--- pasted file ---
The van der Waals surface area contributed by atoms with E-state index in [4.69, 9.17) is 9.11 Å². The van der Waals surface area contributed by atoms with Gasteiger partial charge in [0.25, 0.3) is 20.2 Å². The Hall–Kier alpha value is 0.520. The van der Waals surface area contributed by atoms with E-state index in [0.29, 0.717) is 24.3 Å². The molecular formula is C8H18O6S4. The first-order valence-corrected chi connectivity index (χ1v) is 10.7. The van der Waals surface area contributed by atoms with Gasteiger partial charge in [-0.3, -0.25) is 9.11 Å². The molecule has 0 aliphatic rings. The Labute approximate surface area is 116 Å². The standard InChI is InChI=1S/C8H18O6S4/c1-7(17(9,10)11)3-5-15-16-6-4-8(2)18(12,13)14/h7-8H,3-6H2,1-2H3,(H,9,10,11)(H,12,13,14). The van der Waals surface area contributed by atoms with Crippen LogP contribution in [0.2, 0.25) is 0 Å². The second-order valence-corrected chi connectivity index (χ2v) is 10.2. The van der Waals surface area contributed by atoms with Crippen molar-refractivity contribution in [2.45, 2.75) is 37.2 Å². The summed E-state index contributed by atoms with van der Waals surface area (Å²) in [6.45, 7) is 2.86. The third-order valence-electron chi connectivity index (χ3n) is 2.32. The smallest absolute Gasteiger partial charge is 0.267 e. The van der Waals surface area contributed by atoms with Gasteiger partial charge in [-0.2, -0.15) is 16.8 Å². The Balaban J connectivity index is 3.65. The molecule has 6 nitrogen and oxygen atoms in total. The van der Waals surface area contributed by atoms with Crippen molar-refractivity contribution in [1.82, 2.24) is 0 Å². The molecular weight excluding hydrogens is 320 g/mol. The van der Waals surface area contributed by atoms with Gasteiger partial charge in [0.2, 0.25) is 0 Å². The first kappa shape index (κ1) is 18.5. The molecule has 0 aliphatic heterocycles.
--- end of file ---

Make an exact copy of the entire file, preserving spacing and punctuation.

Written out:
The van der Waals surface area contributed by atoms with E-state index in [4.69, 9.17) is 9.11 Å². The van der Waals surface area contributed by atoms with Gasteiger partial charge in [0.25, 0.3) is 20.2 Å². The Hall–Kier alpha value is 0.520. The van der Waals surface area contributed by atoms with E-state index in [0.29, 0.717) is 24.3 Å². The molecular formula is C8H18O6S4. The first-order valence-corrected chi connectivity index (χ1v) is 10.7. The van der Waals surface area contributed by atoms with Gasteiger partial charge in [-0.3, -0.25) is 9.11 Å². The molecule has 0 aliphatic rings. The Labute approximate surface area is 116 Å². The standard InChI is InChI=1S/C8H18O6S4/c1-7(17(9,10)11)3-5-15-16-6-4-8(2)18(12,13)14/h7-8H,3-6H2,1-2H3,(H,9,10,11)(H,12,13,14). The van der Waals surface area contributed by atoms with Crippen LogP contribution in [0.2, 0.25) is 0 Å². The second-order valence-corrected chi connectivity index (χ2v) is 10.2. The van der Waals surface area contributed by atoms with Crippen molar-refractivity contribution in [2.45, 2.75) is 37.2 Å². The summed E-state index contributed by atoms with van der Waals surface area (Å²) in [6.45, 7) is 2.86. The third-order valence-electron chi connectivity index (χ3n) is 2.32. The smallest absolute Gasteiger partial charge is 0.267 e. The van der Waals surface area contributed by atoms with Gasteiger partial charge in [-0.2, -0.15) is 16.8 Å². The Balaban J connectivity index is 3.65. The molecule has 6 nitrogen and oxygen atoms in total. The van der Waals surface area contributed by atoms with Crippen molar-refractivity contribution in [1.82, 2.24) is 0 Å². The molecular weight excluding hydrogens is 320 g/mol. The van der Waals surface area contributed by atoms with Gasteiger partial charge in [0.2, 0.25) is 0 Å². The first kappa shape index (κ1) is 18.5. The molecule has 0 aliphatic heterocycles.